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Old 02-20-2013, 04:45 PM   #11
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Originally Posted by buckytom View Post
bread is a tough one. it's taste, aroma, and contrasting texture rolled into one.

i try to think of things in a historical perspective. carbs are for people who do physical work all day long to keep them going. if ypu're less physical work, you need less carbs. egyptians invented beer to build the pyramids, as it were.

protein is expensive, thereby smaller portions are to be savored, not eaten in gluttony. be kind to your tasty animals.

and then there's fresh, raw veggies. ypu can eat them all day long, as much as you want for the most part.

i've come to eating 1 meal a day of just raw veggies (carrots, celery, peppers, broccoli, leafy salad, etc.) and to make them filling, i eat them with something like very spicy hummus, pickled veg, or low/no calorie dressing.

in just changing my diet as such (without a change in physical activity) i've lost 20 lbs., and have my bp under control.

now, if i can find the time to exercise in ways that i used to enjoy, i'll really be on my way.
I found that switching my "big meal" to breakfast and eating a snack of veggies/yogurt/cottage cheese to my evening meal (I can't fall asleep if I'm hungry), cutting out white sugar and white rice, and omitting bread (I love bread) for the most part, let me shrink 2 sizes in about 3 months. I also make sure that veggies make up 2/3 of my plate and weigh my protein (meat). I also have added legumes to my diet 3x/week and go vegetarian (Indian) at least 7-8 meals (lunch, breakfast) a week. I do eat a bigger meal in the evening if I have someone around to eat with me. I also do not keep any snack food in the house except cheese, nuts, raisins, fresh veggies, fruit. The only other snack food I have around is popcorn. It is amazing how these little lifestyle changes can have a big benefit. And, I've added some weight lifting to my routine and run up and down the stairs a LOT right now since the woodstove (and washer) are in the basement.
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Old 02-20-2013, 04:55 PM   #12
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Quote:
Originally Posted by buckytom View Post
bread is a tough one. it's taste, aroma, and contrasting texture rolled into one.

i try to think of things in a historical perspective. carbs are for people who do physical work all day long to keep them going. if ypu're less physical work, you need less carbs. egyptians invented beer to build the pyramids, as it were.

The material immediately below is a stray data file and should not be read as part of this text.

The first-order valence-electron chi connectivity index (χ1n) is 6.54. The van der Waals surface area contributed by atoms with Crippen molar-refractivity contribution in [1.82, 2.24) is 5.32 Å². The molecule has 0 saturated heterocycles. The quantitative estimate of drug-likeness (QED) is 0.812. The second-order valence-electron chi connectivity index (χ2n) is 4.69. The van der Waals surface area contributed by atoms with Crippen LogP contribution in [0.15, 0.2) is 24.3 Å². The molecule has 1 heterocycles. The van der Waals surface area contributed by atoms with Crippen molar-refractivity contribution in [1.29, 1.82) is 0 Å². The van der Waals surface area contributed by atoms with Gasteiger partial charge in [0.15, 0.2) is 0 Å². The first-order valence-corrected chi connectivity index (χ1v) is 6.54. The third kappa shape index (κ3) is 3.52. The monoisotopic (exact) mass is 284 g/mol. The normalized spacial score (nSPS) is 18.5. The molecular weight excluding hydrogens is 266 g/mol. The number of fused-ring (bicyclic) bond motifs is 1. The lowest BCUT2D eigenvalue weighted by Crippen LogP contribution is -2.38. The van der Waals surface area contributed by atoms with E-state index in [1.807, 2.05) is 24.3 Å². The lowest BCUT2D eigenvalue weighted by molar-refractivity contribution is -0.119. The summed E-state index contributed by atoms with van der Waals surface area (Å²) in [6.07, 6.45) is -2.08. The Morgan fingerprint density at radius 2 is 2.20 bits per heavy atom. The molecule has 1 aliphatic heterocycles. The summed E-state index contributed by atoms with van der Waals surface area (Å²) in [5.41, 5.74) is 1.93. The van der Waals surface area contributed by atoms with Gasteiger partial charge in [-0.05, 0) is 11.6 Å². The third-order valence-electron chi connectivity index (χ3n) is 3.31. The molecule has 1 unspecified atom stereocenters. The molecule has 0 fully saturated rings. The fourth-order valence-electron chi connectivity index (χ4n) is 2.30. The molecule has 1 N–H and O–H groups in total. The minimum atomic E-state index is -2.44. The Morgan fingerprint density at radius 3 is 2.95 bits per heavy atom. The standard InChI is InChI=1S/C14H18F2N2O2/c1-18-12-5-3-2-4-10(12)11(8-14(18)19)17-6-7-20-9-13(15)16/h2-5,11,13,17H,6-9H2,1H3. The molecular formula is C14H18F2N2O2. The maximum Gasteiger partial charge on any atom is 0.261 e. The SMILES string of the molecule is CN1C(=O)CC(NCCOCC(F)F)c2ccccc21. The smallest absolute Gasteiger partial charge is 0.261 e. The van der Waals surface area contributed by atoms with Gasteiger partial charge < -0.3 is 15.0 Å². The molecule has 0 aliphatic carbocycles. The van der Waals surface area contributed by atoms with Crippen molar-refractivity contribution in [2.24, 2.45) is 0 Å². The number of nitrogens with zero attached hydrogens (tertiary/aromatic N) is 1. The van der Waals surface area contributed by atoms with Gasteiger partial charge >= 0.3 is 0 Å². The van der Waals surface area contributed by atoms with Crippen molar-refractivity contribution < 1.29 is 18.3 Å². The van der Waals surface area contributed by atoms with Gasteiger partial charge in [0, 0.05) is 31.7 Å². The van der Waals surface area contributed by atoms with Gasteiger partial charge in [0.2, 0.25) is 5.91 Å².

protein is expensive, thereby smaller portions are to be savored, not eaten in gluttony. be kind to your tasty animals.

and then there's fresh, raw veggies. ypu can eat them all day long, as much as you want for the most part.

i've come to eating 1 meal a day of just raw veggies (carrots, celery, peppers, broccoli, leafy salad, etc.) and to make them filling, i eat them with something like very spicy hummus, pickled veg, or low/no calorie dressing.

in just changing my diet as such (without a change in physical activity) i've lost 20 lbs., and have my bp under control.

now, if i can find the time to exercise in ways that i used to enjoy, i'll really be on my way.
When you are looking for a way to excercise, start small. In a short while, the weather will start to be better. Walk with your son to his scout meetings, or his Little League games. A mile is really not that long. And having your son with you will make it so much easier. You already know that you enjoy the time you get to spend with him. Make a game of it. Run a half block, walk a half block. Set goals for the both of you. Run from here to there. I bet he will beat you every time. Make it a fun time for the both of you. And don't forget the two of you have to walk back home. Anything you do that is not a part of your regular day is excercise. Just do it with more energy. And every so often, leave the car at home.
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Old 02-20-2013, 05:07 PM   #13
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When you are looking for a way to excercise, start small. In a short while, the weather will start to be better. Walk with your son to his scout meetings, or his Little League games. A mile is really not that long. And having your son with you will make it so much easier. You already know that you enjoy the time you get to spend with him. Make a game of it. Run a half block, walk a half block. Set goals for the both of you. Run from here to there. I bet he will beat you every time. Make it a fun time for the both of you. And don't forget the two of you have to walk back home. Anything you do that is not a part of your regular day is excercise. Just do it with more energy. And every so often, leave the car at home.